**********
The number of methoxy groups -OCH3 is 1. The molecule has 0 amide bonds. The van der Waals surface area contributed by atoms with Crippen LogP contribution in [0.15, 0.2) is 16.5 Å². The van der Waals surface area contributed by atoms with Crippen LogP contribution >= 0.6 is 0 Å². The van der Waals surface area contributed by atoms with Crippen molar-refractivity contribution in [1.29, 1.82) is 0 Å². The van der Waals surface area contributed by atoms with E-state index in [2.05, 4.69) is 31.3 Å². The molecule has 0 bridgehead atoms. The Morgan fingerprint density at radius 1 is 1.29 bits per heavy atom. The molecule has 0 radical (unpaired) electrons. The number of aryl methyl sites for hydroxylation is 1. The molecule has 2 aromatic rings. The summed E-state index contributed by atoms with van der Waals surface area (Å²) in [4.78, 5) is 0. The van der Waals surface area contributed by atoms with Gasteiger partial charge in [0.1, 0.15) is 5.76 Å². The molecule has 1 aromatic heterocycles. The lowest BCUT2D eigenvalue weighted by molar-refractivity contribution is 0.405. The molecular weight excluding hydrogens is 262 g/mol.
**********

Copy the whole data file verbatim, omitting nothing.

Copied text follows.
The number of methoxy groups -OCH3 is 1. The molecule has 0 amide bonds. The van der Waals surface area contributed by atoms with Crippen LogP contribution in [0.15, 0.2) is 16.5 Å². The van der Waals surface area contributed by atoms with Crippen LogP contribution >= 0.6 is 0 Å². The van der Waals surface area contributed by atoms with Crippen molar-refractivity contribution in [1.29, 1.82) is 0 Å². The van der Waals surface area contributed by atoms with E-state index in [2.05, 4.69) is 31.3 Å². The molecule has 0 bridgehead atoms. The Morgan fingerprint density at radius 1 is 1.29 bits per heavy atom. The molecule has 0 radical (unpaired) electrons. The number of aryl methyl sites for hydroxylation is 1. The molecule has 2 aromatic rings. The summed E-state index contributed by atoms with van der Waals surface area (Å²) in [4.78, 5) is 0. The van der Waals surface area contributed by atoms with Gasteiger partial charge in [0.1, 0.15) is 5.76 Å². The molecule has 1 aromatic heterocycles. The lowest BCUT2D eigenvalue weighted by molar-refractivity contribution is 0.405. The molecular weight excluding hydrogens is 262 g/mol.